The United States Postal Service, hereinafter referred to as USPS, has undergone tremendous change over its lifetime, from the earliest days — when it tried to emulate postal delivery in England and Benjamin Franklin’s oversight — to today’s highly mechanized service.
Regrettably, the Service today faces onslaughts from those within and outside of Congress who would love to see it privatized, claiming without substantive proof, that privatization would result in cheaper and better service.
Many are still around who can recall when a first-class stamp cost three cents (from 1932 to 1958) escalated today to fifty-five cents. Still, would anyone suggest that a piece of mail could be delivered by the writer — even across town -– for a paltry fifty-five cents? It would cost that much just in fuel, not even accounting for vehicle upkeep and reasonable remuneration for the time spent to make the delivery.
Uneducated members of Congress seem to think that the USPS should be operated as a business. It has never been a business, but a public service. In fact, the Postal Policy Act of 1958 clearly stated that the post office is “not a business enterprise conducted for profit or for raising general funds.”
Perhaps the straits in which the USPS finds itself today can be characterized somewhat by the changes which occurred with the architecture of the buildings which have housed it.
All across the country, post office buildings have undergone monumental changes. And those changes have not produced new ‘monuments’ which were deliberate creations in the early 20th century to emphasize the importance of the post office.
Take our own local post office, for instance. Hardly anyone would deny that the old post office building on Cleveland Street, dedicated in 1913, is a building that presents itself as a representation of something truly grand, especially compared to the building currently serving as our post office, erected in 1987. This community is fortunate that the older building has been re-purposed for local governmental usage and has retained virtually all of its original charm.
The same is true for former post offices in surrounding communities and all across the country. Lexington’s is now a judicial center; Mt. Sterling’s has been secured by a local church and the architecture maintained. In almost all cases the replacements are mediocre buildings, erected merely to meet the exigencies of moving the mail, without much thought of how they reflect the values of the community or the importance of the post office itself.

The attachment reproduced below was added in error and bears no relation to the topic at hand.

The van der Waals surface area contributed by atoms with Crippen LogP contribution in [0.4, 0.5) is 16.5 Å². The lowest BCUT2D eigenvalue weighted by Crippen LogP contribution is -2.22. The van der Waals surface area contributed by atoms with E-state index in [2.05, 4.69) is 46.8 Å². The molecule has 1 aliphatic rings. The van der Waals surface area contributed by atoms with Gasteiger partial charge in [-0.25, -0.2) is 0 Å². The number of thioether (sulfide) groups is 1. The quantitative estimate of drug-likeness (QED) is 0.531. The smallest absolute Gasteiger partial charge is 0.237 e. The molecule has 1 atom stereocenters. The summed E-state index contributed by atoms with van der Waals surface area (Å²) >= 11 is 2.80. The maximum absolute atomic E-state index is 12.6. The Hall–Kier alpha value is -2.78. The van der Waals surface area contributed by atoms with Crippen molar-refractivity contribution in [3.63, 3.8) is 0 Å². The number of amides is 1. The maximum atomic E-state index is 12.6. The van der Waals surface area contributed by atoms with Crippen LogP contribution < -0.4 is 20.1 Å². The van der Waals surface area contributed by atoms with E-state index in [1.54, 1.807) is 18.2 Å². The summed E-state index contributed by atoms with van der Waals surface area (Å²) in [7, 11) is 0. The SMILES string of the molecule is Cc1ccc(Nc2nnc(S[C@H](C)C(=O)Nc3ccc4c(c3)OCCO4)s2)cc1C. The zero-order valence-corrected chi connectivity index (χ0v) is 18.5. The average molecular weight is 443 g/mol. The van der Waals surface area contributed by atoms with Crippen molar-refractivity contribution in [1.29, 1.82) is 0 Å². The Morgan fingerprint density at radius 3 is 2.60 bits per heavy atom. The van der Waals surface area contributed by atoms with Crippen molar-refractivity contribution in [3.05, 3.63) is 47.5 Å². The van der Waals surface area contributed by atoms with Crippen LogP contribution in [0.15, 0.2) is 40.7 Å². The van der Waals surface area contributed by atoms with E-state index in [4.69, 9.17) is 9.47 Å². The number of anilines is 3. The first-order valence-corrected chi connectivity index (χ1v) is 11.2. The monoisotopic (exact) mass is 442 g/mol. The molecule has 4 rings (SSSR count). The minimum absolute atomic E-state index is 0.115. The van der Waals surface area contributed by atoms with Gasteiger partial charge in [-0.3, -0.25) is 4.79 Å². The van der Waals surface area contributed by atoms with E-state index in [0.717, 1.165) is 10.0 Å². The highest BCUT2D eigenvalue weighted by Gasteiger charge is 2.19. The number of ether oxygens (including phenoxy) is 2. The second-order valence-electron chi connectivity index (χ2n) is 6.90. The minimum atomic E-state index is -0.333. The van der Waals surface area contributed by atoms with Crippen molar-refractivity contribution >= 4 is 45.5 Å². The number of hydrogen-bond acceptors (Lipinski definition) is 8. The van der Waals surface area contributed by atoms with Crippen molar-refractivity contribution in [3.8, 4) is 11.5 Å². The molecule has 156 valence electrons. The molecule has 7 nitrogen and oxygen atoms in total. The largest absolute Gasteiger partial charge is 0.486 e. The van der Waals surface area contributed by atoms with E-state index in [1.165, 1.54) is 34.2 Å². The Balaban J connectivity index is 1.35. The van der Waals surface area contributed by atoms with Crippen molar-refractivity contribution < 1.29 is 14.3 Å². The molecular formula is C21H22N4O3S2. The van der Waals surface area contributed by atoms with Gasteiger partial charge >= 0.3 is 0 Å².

Today the USPS faces huge roadblocks to maintaining its status as the principal mail carrier of the nation.
Perhaps the most heinous attack on the service occurred in 2006 when Congress mandated the PAEA, the Postal Accountability and Enhancement Act (another one of those congressional laws couched in catchphrase language to disguise its true intention, which was to make the service more receptive to private takeover) which required that the service fund its retirement plan for seventy-five years into the future. Such a mandate is enforced on no other business and has acted to create unsustainable hardship on the service.
Also today the USPS is headed up by a political appointee who, before his appointment, was a staunch advocate of privatizing the service and who has set about creating policies designed more to further cripple the mails than to make the service more competitive and efficient. The recent furor of these activities and how they will impact mail-in voting in the general election has brought to light some of these policies.
The people who make mail delivery possible are hard-working individuals who get the mail out six days a week (and keep it moving on the seventh). The hardships foisted on them are not deserved and changes must be made to assure the continuation of adequate, efficient mail service.
Recommended reading: How the Post Office Created America by Winifred Gallagher.
This article originally appeared in the Winchester Sun on November 12, 2020.